I’m also obsessed with Tumblr and the way it acts as a co-creation, self-publishing platform. Thousands of people are, usually collaboratively, producing a lot of short-form, episodic fiction and hundreds of thousands more are reading it. Is this the start of a new storytelling format? Actually, no – I used to write fan fiction consequences in school by passing notebooks around – but Tumblr allows this creativity to explode, making it very easy for readers and publishers to discover real talent and energy there; very interesting.
Think of a book special to you, and how much bleaker and poorer your life would be if that one writer had not existed—if that one writer had not, a hundred times or a thousand, made the choice to write.
You’re going to be that one writer, one day, for somebody you may never meet. Nobody can write that book you’re going to write—that book that will light up and change up a life—but you.
From Wednesday through Saturday of last week, I taught at the Midwest Writers Workshop in Muncie, Indiana. Did you know Muncie is very big? The place literally sprawls and there is so much blight—abandoned buildings and strip malls and factories, the parking lots cracked and overgrown. This is how cities in the Midwest die. There is something haunting about these abandoned buildings, these crumbling echoes of what once was. And yet, amidst the blight, there is a lot of life in Muncie. There are retail options. I thought, “I could live in Muncie. There’s a Panera here.”
While I was in Muncie, I saw two people with guns holstered on their hips who were not law enforcement officers. One was at a gas station at like 8 in the morning. His holster matched his shorts. He was also wearing a t-shirt advertising a gun store. The shirt really brought his look together.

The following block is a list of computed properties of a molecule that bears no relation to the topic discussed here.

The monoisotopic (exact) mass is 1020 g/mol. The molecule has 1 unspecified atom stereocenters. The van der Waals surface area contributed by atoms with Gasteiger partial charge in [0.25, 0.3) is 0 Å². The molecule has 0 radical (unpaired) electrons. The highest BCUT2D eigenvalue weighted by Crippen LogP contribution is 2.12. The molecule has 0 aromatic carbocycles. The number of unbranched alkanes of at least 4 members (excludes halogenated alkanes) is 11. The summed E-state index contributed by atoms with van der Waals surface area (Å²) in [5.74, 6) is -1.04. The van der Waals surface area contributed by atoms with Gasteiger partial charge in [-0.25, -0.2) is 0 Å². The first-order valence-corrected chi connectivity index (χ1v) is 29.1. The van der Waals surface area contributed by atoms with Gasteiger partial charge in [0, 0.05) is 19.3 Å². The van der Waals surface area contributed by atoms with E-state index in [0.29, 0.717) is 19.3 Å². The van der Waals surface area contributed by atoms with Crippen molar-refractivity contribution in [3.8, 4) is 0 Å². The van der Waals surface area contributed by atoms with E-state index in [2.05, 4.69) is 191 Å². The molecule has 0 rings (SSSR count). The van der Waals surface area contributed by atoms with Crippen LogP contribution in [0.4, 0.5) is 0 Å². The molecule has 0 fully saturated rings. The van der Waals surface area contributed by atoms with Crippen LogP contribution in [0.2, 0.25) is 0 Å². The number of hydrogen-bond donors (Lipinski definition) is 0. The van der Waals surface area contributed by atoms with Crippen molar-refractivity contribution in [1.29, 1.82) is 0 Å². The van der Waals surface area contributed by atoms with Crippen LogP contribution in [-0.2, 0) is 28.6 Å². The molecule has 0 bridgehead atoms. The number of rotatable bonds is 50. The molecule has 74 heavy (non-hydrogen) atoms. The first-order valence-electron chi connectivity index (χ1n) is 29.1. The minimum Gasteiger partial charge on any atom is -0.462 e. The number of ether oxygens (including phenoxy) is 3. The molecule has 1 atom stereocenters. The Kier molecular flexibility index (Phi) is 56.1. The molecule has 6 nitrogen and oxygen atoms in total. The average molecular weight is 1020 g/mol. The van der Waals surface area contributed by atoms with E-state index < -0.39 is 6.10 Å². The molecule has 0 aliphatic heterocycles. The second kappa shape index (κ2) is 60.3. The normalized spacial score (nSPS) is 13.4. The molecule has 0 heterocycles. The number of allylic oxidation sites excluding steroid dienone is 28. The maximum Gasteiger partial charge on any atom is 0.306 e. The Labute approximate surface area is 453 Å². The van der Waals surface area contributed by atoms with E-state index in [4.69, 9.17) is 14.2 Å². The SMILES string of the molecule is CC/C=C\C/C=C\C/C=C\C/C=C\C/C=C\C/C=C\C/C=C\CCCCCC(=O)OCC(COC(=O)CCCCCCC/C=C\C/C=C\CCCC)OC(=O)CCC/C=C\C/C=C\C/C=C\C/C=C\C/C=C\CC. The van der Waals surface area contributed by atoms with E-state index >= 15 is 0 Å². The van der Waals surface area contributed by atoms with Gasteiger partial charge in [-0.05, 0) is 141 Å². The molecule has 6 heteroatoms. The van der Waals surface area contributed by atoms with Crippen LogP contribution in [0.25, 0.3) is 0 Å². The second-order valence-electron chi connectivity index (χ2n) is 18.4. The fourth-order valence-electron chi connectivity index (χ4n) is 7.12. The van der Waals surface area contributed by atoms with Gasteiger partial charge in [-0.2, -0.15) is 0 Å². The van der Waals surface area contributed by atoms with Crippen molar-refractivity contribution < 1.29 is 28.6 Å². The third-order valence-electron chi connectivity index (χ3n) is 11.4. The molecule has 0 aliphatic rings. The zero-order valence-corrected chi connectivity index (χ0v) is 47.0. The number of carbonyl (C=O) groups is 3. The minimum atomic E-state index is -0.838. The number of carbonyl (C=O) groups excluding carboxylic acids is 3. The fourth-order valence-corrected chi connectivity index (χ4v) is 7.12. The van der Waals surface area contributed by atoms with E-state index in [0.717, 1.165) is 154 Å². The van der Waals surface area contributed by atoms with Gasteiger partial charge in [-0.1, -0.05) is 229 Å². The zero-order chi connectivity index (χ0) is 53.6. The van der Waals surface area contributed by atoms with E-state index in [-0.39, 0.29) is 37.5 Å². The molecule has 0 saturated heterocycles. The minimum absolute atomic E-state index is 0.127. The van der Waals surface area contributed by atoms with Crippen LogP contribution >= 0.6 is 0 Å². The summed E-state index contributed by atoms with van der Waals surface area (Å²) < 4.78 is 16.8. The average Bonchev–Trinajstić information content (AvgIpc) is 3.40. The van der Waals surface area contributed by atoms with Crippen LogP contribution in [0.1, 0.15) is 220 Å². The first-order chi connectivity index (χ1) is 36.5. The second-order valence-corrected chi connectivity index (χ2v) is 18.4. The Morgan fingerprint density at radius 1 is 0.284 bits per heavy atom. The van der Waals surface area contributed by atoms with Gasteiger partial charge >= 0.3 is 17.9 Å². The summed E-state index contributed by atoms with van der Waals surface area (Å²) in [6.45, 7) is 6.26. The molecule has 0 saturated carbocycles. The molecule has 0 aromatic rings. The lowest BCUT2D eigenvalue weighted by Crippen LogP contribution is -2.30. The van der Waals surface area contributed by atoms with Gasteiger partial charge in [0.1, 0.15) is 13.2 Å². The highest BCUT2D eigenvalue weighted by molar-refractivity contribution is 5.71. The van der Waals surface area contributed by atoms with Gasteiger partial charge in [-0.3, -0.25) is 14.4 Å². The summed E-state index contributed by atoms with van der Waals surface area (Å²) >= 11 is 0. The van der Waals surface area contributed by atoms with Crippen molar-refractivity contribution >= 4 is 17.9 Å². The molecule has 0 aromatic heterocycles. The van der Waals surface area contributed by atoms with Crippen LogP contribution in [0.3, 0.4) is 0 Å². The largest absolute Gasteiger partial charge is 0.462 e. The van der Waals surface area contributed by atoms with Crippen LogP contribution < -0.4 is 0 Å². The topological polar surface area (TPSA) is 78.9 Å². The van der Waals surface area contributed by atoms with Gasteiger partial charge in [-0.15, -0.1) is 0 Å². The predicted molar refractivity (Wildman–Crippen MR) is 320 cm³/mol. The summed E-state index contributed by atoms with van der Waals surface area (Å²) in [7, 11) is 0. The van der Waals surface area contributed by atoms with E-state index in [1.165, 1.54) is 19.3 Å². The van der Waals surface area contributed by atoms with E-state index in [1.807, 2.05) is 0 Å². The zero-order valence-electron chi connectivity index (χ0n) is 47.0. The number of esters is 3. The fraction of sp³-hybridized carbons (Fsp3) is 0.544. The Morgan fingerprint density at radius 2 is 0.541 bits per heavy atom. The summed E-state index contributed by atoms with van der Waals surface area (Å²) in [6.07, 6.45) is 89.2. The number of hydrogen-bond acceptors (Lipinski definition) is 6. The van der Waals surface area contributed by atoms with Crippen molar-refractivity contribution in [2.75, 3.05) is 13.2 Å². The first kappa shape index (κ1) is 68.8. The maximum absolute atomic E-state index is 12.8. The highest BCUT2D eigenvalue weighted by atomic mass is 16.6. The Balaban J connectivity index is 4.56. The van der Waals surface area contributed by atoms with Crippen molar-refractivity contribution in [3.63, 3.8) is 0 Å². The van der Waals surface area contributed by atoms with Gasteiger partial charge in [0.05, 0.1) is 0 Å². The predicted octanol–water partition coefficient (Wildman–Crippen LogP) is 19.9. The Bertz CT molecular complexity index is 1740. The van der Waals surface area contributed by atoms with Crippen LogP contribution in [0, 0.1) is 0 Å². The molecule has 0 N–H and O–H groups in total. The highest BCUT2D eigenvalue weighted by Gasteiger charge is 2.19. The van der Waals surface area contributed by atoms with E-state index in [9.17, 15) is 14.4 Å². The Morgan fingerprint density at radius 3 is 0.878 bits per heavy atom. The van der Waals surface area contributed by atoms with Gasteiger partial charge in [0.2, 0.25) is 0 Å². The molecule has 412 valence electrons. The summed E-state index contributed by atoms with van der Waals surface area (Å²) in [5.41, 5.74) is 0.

Meanwhile, I was at the conference to do an intensive technology session, teaching writers how to make a Wordpress website and manage their online presence. I also did manuscript consultations and gave a workshop on flash fiction, and one on what editors look for, and sat on a publishing panel with Jane Friedman, Dan Johnson, and Barbara Stroup. It was a busy week but also a fun week.
I met a bad ass young woman named Sarah Hollowell who is charming and smart and taught me a thing or ten about body positivity. I seriously need to spend more time around her to become a better me. She also convinced me to sign up for OK Cupid, though I am skeptical and rather anxious. I would prefer to just order a nice boyfriend from Amazon.
The intensive would not have been possible without the amazing assistance of the interns who helped me. They were charming, intelligent, and patient so I want to give a big shout out to John Carter (of Mars), Rebekah Hobbs, Madison Jones, Kiley Neal, Sara Rust (aka Target Girl), and Mo Smith (bad ass). In truth, these kids were all bad ass. I was just so impressed and charmed and had so much fun hanging out with them.
What was great is that by the end of the session, all the participants had up and running websites. The future! It’s so great.
Anyway, here are some of my notes from the intensive, and they may or may not be useful:
The main guiding principle is that there is no excuse, in this day and age, for an ugly website, regardless of how much you can afford to invest in your online presence from zero to thousands of dollars.
You will hear a lot of mumbo jumbo about being a writer and maintaining an online presence. Do it if you want, don’t if you don’t. There are successful writers have little to no online presence, though I don’t recommend going that route.
Social networking is great but only do what you want to do. There are lots of options out there (Twitter, Pinterest, Facebook, Tumblr, Goodreads, and on and on). You don’t need to use them all. Pick the avenues that suit your interests and personality and available time.